It was Paddy who taught Maeve to fight.
She thought about all those clandestine boxing lessons as she exited the drive, heading down the hill towards her mother’s house in Maplewood, her knuckles glowing milky white as her hands choked the life out of the steering wheel. Oona had been livid when she found out. And while her mother pretended the idea of a young lady fighting was an affront to her delicate sensibilities, there was clearly something else on her mind when she pulled Maeve aside and said, “whatever he’s taught you, promise me you’ll never use it on your sister.” Maeve wondered now, still shaking from her confrontation with Flynn, if the statute of limitations on that promise hadn’t finally run out.
She took a deep cleansing breath and tried to calm herself, recalling what her personal yoga instructor had said about the path to enlightenment. During a reverse warrior pose he had explained that there was a power in the universe that was the source of all creation and that acknowledging her connection to it would allow her to draw on that power. “Maeve, if I teach you nothing else, know this,” he whispered as he realigned her shoulder and ran his palm down the length of her spine. “There is only one path to enlightenment. You must acknowledge that you are one with the Source.”
Now that she thought about it, one path wasn’t nearly enough. As to enlightenment, a Fendi bag or a pair of Jimmy Choos used to fill that bill nicely, but not so much any more. The only power of the universe she felt at the moment was a blinding rage over Flynn’s outlandish accusation. Playing it over in her mind she considered turning the car around and going back. But to do what? Explain that what she saw in Oona frightened her? That even though she loved her mother, her feelings for Oona were…complicated? One day she honestly wondered what her life would be like without Oona and the next she was ready to walk out on her because Oona was just like Flynn—treating Maeve like she hadn’t a brain in her head. Just the other day they had argued about making the menu all organic.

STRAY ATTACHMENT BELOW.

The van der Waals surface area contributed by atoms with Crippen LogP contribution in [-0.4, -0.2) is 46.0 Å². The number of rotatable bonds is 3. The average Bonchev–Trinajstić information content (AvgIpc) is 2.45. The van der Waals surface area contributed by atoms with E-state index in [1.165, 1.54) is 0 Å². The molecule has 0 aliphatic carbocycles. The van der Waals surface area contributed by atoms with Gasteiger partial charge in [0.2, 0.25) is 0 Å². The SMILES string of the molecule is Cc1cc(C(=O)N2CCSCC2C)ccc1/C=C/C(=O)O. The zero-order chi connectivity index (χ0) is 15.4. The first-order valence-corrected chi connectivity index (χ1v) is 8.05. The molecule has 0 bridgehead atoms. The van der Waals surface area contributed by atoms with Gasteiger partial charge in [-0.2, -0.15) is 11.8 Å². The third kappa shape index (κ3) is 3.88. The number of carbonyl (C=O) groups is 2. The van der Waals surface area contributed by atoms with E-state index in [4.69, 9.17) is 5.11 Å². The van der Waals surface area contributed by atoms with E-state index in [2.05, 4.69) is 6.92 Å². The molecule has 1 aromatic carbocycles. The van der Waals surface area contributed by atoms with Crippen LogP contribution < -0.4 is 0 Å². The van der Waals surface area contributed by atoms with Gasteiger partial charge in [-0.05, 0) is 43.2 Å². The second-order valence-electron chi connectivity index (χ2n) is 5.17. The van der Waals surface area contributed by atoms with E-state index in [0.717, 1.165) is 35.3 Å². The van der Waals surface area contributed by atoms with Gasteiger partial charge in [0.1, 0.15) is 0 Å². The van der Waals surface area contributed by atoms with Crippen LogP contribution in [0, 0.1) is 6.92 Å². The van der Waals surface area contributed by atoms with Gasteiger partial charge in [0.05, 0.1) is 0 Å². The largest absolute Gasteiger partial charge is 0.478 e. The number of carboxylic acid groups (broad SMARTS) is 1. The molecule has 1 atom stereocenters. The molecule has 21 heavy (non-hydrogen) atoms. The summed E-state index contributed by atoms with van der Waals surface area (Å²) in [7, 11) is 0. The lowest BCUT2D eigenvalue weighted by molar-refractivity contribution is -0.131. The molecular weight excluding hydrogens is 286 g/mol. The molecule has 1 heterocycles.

“Do you have any idea how much a change like that would cost me?” she’d snapped at Maeve.
“Not as much as you think. I’ve got some numbers here,” Maeve said, holding up a spreadsheet she’d worked on for hours. Oona hadn’t even bothered to look. So she’d tried another tack. “Come on Oona, you know you have to spend money to make money.”
Oona threw down her glasses on the desk. “That’s exactly your problem, Maeve. You never learned that you have to save money to keep money.”
No, she didn’t hate Oona. In fact, she was the one who had stayed in South Orange even though for years Jeffrey had begged her to move. She was the one who had made it her priority to take care of their mother. Even if taking care of her meant making decisions that under ordinary circumstances she never would have considered.
At Oona’s front door, Maeve knocked lightly and then, seeing the flashing lights of the television through the window, let herself in. Oona was stretched out on the couch, a crocheted blanket pulled up to her neck even though the heat in the house was turned up. The green and gold blanket had been the first that her oldest friend, Mary Lavin, had ever attempted and its dropped stitches and clumsily tied off ends bore all the hallmarks of an amateur. Oona had always cherished the gift but last year when the Lavins moved down to Florida, she seemed to cling to the blanket the way a child might to comfort a sense of loss. Next to her on the coffee table a half cup of tea had long since gone cold. A canary yellow flyer rested on her chest and her glasses had slid down to her top lip. She woke with a start when Maeve shook her gently.
“Jesus, Maeve, you scared me.”
“I brought you some clothes.”
“Clothes? Why did you do that? I have tons. I could open a store.”
“I thought you might like something new for tomorrow’s lunch with Flynn.”
“Lunch with Flynn?”
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Genre – Literary Fiction
Rating – R (Strong language, adult themes)
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